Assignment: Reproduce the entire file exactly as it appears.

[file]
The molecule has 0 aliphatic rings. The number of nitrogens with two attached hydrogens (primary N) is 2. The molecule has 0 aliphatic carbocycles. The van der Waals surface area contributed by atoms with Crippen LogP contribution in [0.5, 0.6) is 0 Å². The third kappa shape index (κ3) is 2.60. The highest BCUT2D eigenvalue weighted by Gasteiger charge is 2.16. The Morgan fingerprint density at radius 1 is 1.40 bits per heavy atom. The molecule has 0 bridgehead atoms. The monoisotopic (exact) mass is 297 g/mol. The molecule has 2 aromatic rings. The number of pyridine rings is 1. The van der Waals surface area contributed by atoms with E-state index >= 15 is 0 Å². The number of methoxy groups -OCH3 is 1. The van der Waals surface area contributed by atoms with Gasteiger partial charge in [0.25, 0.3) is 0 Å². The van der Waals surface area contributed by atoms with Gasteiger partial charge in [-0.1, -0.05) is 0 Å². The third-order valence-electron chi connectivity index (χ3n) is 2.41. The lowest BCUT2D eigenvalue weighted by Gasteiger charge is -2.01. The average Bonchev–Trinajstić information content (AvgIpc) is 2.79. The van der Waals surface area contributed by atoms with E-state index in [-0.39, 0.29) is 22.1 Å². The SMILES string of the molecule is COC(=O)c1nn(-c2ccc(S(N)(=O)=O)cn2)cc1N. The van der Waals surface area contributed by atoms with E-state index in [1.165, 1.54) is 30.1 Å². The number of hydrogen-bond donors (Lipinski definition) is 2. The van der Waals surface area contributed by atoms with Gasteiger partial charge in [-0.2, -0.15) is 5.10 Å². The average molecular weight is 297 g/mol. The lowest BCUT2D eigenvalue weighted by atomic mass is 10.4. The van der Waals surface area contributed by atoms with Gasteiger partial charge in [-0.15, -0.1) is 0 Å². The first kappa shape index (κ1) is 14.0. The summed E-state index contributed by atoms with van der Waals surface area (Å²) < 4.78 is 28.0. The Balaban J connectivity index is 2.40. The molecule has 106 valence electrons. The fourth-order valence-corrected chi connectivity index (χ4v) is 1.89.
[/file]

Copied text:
The molecule has 0 aliphatic rings. The number of nitrogens with two attached hydrogens (primary N) is 2. The molecule has 0 aliphatic carbocycles. The van der Waals surface area contributed by atoms with Crippen LogP contribution in [0.5, 0.6) is 0 Å². The third kappa shape index (κ3) is 2.60. The highest BCUT2D eigenvalue weighted by Gasteiger charge is 2.16. The Morgan fingerprint density at radius 1 is 1.40 bits per heavy atom. The molecule has 0 bridgehead atoms. The monoisotopic (exact) mass is 297 g/mol. The molecule has 2 aromatic rings. The number of pyridine rings is 1. The van der Waals surface area contributed by atoms with E-state index >= 15 is 0 Å². The number of methoxy groups -OCH3 is 1. The van der Waals surface area contributed by atoms with Gasteiger partial charge in [0.25, 0.3) is 0 Å². The van der Waals surface area contributed by atoms with Gasteiger partial charge in [-0.1, -0.05) is 0 Å². The third-order valence-electron chi connectivity index (χ3n) is 2.41. The lowest BCUT2D eigenvalue weighted by Gasteiger charge is -2.01. The average Bonchev–Trinajstić information content (AvgIpc) is 2.79. The van der Waals surface area contributed by atoms with E-state index in [-0.39, 0.29) is 22.1 Å². The SMILES string of the molecule is COC(=O)c1nn(-c2ccc(S(N)(=O)=O)cn2)cc1N. The van der Waals surface area contributed by atoms with E-state index in [1.165, 1.54) is 30.1 Å². The number of hydrogen-bond donors (Lipinski definition) is 2. The van der Waals surface area contributed by atoms with Gasteiger partial charge in [-0.2, -0.15) is 5.10 Å². The average molecular weight is 297 g/mol. The lowest BCUT2D eigenvalue weighted by atomic mass is 10.4. The van der Waals surface area contributed by atoms with Gasteiger partial charge in [-0.15, -0.1) is 0 Å². The first kappa shape index (κ1) is 14.0. The summed E-state index contributed by atoms with van der Waals surface area (Å²) < 4.78 is 28.0. The Balaban J connectivity index is 2.40. The molecule has 106 valence electrons. The fourth-order valence-corrected chi connectivity index (χ4v) is 1.89.